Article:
MBB

Very well Known Member
Joined
Aug 5, 2005
Messages
1,192
Reaction score
137
Location
San Rafael, CA
Thank you very much guys, this is quite informative. I will keep looking around, but I suspect I will get frustrated and wind up ordering a new set so I get exactly what I want. The 9 month wait is annoying as hell but this will be the last kit I ever purchase. Of course that's what I said in 2009 when I bought one of the first Ludwig Legacy Maple kits. This time at age 67 it WILL be the last.
 

K.O.

DFO Star
Joined
Aug 5, 2005
Messages
21,201
Reaction score
4,304
Location
Illinois
also I won't complain about RB hardware. You had the Diamond plates for FT bracket (no shame there) the Spurs aluminum spikes (no shame ther. The W&A rail consolette still sees service to this day; so I'd say overall compared with the other makes at the time equal. The Diamond plate FT brackets at least as good (I'd argue better) than Luds at the time.
The RB hardware was pretty much on par with everyone else's at the beginning of the 60s (except Rogers who were ahead of everyone) but by the 70s the other companies were improving theirs and moving production in house while Gretsch pretty much stuck with W&A as their supplier and continued to use the older designs. When Gretsch did move "forward" it wasn't always in the best way. The Monster tom holder was an unfortunate choice in most people's opinion. But they did finally get more or less caught up when they introduced the Techware hardware in the early 1980s which was at least in the same ballpark as most other companies offerings.

I don't have a problem with rail mounts, etc. I consider them to be "of the time". But the other companies did improve their hardware at a faster rate than Gretsch and by the time of the SSB transition Gretsch was falling behind a bit.
 

JDA

DFO Star
Silver Supporting Member
Joined
Aug 7, 2005
Messages
25,338
Reaction score
14,236
Location
Jeannette, Pa.
Techware (85 poster catalog) was a group name for everything (4000 part no) including "Giant" cymbal stands multi clamps pedals thrones snare hi hat stands .which included the Creative Research (CR) (detail name) (first in 81 catalog) parts the 9020 brackets and 9002 tom holder and other 9000 parts. spurs internal support spurs, . is how I read that (CR) You can call it techware but I think the proper is CReative Research
 
Last edited:

JDA

DFO Star
Silver Supporting Member
Joined
Aug 7, 2005
Messages
25,338
Reaction score
14,236
Location
Jeannette, Pa.
I don't have a problem with rail mounts, etc. I consider them to be "of the time". But the other companies did improve their hardware at a faster rate than Gretsch and by the time of the SSB transition Gretsch was falling behind a bit.
.. even leaving the Giant cymbal stands out by 81 the CR 9000 hardware was in.
(It's that small window of 77-81 the "out of Auge" monster twin post with the huge holes in toms that slipped. Is the only odd period and some would probably defend that time period. Take that small window out and there goes the bad hardware issue. Right. In overall overview no worse than even same time period Pearl. All (?) the manufacturers early 70s had to evolve out. Premier for sure needed to and did ; even Rogers evolved to memriloc; Ludwig tried sense (sorta _/- modular)
 
Last edited:

varatrodder

Very well Known Member
Joined
Jan 4, 2016
Messages
815
Reaction score
1,015
I had an early 70's kit that was a dud. It came from the factory with no bearing edges on the toms; they were perfectly flat. I had some proper 30 degree edges cut on them and they sounded 100% better.
 

exliontamer

Well-Known Member
Joined
Nov 4, 2020
Messages
102
Reaction score
183
Location
Nashville, TN
My own personal experience having owned four kits, currently owning two and Gretsch being my favorite.

Late 50s Anniversary Sparkle: My favorite kit. The kick drum has the same edge as the modern kits but round badge era toms are cut differently. They round in from the outside. The sound is a little different(I slightly prefer them), but mostly similar to my ears. Heads fit a little tight but nothing to sweat. The Remo Vintage fit Ambassadors are a godsend for these and widens the tuning range a bit. The stereotype with these is always jazzy but I think they work great for Pop/Rock and sound great tuned looser than the typical Gretsch ping(which is beautiful as well). Pete Thomas's sound on This Years Model and Armed Forces is a good place to hear them tuned down.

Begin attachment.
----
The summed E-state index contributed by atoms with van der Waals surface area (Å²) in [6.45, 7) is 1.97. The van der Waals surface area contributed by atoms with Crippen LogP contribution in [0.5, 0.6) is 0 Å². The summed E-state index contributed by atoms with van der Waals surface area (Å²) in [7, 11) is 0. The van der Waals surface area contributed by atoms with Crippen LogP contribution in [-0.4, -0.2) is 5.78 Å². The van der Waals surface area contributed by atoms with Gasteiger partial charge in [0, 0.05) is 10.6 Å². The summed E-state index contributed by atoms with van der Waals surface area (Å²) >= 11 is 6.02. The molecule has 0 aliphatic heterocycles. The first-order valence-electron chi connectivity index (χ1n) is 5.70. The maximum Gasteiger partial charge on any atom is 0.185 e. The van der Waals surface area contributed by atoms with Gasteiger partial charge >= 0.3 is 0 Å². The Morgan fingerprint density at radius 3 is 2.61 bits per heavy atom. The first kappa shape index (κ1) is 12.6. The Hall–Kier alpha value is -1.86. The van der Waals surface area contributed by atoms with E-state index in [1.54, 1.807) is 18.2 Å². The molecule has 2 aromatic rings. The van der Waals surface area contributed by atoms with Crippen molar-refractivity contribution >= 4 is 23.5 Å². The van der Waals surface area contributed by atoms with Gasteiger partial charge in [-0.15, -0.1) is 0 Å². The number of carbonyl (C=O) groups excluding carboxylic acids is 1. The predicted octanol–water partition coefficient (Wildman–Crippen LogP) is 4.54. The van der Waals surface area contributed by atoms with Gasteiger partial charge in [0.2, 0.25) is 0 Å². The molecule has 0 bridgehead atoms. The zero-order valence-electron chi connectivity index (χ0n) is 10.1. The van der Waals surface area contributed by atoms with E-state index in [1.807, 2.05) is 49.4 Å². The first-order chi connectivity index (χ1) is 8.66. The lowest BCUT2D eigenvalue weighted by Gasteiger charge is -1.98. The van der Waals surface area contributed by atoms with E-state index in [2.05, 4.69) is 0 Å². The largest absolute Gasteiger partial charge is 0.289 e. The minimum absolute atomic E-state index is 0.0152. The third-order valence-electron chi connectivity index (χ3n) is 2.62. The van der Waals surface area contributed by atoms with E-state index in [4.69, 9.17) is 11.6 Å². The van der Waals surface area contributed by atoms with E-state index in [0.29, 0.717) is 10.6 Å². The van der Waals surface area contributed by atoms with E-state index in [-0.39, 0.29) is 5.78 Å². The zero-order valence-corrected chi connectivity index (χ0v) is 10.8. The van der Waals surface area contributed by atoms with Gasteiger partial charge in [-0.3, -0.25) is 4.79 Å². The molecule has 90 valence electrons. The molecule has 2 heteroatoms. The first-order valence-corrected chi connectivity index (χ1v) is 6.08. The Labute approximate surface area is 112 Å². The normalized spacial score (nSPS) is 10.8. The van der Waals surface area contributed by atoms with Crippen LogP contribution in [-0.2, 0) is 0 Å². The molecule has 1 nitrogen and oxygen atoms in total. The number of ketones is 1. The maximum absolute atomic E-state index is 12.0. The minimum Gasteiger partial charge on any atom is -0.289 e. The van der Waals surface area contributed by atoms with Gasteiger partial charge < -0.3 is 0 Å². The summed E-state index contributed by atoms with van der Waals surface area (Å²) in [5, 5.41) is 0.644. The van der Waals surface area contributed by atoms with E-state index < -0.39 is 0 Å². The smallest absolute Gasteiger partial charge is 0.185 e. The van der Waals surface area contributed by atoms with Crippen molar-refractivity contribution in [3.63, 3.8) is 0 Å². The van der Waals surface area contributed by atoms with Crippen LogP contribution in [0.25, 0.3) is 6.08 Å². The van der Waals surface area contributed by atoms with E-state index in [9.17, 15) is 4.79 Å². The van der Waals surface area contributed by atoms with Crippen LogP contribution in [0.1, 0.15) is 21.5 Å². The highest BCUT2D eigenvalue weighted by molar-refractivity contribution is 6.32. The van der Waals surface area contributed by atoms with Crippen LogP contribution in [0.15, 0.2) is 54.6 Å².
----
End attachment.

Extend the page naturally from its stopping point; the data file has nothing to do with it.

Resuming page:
mish-mash kit refinished in red sparkle 90s kick, 70s rack, 50s or 60s floor: The person who refinished it wrapped up to the edges so heads are a tight fit. The kick is a 16x24 and my favorite kick I've ever heard or felt.

kits I sold:
70s Maple finish w/ ball & socket mount: Terrible/nonexistent edges as in they were actually flat. Mounts are my least favorite of any manufacturer I've played. The tom mounts were awkward and had serious play. Against all reasoning they sounded great.

Mid 80s Walnut: Perfect set, great hardware, heads fit beautifully, shouldn't have sold it.

Maybe every era is going to have it's duds but my experience is that every late 50s/early 60s kit I've recorded with even outside of the ones I've owned have been legitimately great in every way. There's a few big name producers I've worked with who swear by RB kits. Getting them studio ready for close mics sometimes involves taking off anything that rattles(all mufflers) and packing the lugs with cotton balls or felt. With the lugs it's less the rattling and more that they resonate and cause a lot of ambient ring. Not sure if that's particular to the lugs used in that era. I've played modern USA Customs as backline a lot and think they all sound amazing and are very consistent. I grew up 2 miles from Jasper Wood Products and internally can get romantic about that but I don't think there's a sonic difference between the new ones and old ones.

Also I feel the need to add that if you haven't played Gretsch a lot, I'd try before you buy whether it involves borrowing a friends kit or setting one up at a shop isolated. I've have some drummer friends that like them when other people play them but don't personally click with the sound and feel for their playing. They have an attack and bite that doesn't suit some peoples ears.
 
Last edited:

ThomasL

Very well Known Member
Joined
Jan 13, 2010
Messages
660
Reaction score
846
Location
Finland
I've had issues with SSB and early 80s square badge.

Just a thought: drums with issues might be flipped time after time, while great drums are held on to. This might make the percentage of bad drums seem higher than it really is.
 


Top